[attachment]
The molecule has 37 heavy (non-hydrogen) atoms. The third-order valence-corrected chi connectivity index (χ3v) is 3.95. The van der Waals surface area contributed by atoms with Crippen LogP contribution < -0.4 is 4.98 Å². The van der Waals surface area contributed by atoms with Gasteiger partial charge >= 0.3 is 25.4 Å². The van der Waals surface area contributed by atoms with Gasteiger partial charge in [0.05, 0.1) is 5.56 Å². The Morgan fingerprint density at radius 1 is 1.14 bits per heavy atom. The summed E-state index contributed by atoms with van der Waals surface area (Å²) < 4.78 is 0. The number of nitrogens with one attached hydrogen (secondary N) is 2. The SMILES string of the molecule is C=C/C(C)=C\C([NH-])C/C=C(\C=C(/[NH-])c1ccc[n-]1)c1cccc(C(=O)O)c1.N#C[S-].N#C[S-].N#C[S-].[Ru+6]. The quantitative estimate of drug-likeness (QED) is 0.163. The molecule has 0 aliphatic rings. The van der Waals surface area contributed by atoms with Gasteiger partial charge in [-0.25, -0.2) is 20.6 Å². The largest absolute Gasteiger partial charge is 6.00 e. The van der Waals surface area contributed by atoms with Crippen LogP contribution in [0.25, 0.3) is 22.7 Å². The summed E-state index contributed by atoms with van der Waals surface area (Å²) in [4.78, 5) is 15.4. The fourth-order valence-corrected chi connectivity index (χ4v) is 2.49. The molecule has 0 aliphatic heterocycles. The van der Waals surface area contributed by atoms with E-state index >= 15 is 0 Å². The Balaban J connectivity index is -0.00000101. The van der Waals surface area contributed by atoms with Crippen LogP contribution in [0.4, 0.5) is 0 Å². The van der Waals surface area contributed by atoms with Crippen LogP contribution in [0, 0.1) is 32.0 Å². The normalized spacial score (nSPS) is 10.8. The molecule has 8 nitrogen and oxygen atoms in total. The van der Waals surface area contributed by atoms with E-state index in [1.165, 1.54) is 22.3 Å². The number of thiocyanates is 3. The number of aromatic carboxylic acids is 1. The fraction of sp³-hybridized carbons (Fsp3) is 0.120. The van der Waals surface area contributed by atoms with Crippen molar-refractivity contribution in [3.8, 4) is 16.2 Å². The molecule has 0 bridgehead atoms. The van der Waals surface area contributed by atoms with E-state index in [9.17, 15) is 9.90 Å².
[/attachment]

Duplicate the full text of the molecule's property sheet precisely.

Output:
The molecule has 37 heavy (non-hydrogen) atoms. The third-order valence-corrected chi connectivity index (χ3v) is 3.95. The van der Waals surface area contributed by atoms with Crippen LogP contribution < -0.4 is 4.98 Å². The van der Waals surface area contributed by atoms with Gasteiger partial charge >= 0.3 is 25.4 Å². The van der Waals surface area contributed by atoms with Gasteiger partial charge in [0.05, 0.1) is 5.56 Å². The Morgan fingerprint density at radius 1 is 1.14 bits per heavy atom. The summed E-state index contributed by atoms with van der Waals surface area (Å²) < 4.78 is 0. The number of nitrogens with one attached hydrogen (secondary N) is 2. The SMILES string of the molecule is C=C/C(C)=C\C([NH-])C/C=C(\C=C(/[NH-])c1ccc[n-]1)c1cccc(C(=O)O)c1.N#C[S-].N#C[S-].N#C[S-].[Ru+6]. The quantitative estimate of drug-likeness (QED) is 0.163. The molecule has 0 aliphatic rings. The van der Waals surface area contributed by atoms with Gasteiger partial charge in [-0.25, -0.2) is 20.6 Å². The largest absolute Gasteiger partial charge is 6.00 e. The van der Waals surface area contributed by atoms with Crippen LogP contribution in [0.25, 0.3) is 22.7 Å². The summed E-state index contributed by atoms with van der Waals surface area (Å²) in [4.78, 5) is 15.4. The fourth-order valence-corrected chi connectivity index (χ4v) is 2.49. The molecule has 0 aliphatic heterocycles. The van der Waals surface area contributed by atoms with E-state index >= 15 is 0 Å². The Balaban J connectivity index is -0.00000101. The van der Waals surface area contributed by atoms with Crippen LogP contribution in [0.4, 0.5) is 0 Å². The van der Waals surface area contributed by atoms with Crippen LogP contribution in [0, 0.1) is 32.0 Å². The normalized spacial score (nSPS) is 10.8. The molecule has 8 nitrogen and oxygen atoms in total. The van der Waals surface area contributed by atoms with E-state index in [1.165, 1.54) is 22.3 Å². The number of thiocyanates is 3. The number of aromatic carboxylic acids is 1. The fraction of sp³-hybridized carbons (Fsp3) is 0.120. The van der Waals surface area contributed by atoms with Crippen molar-refractivity contribution in [3.8, 4) is 16.2 Å². The molecule has 0 bridgehead atoms. The van der Waals surface area contributed by atoms with E-state index in [9.17, 15) is 9.90 Å².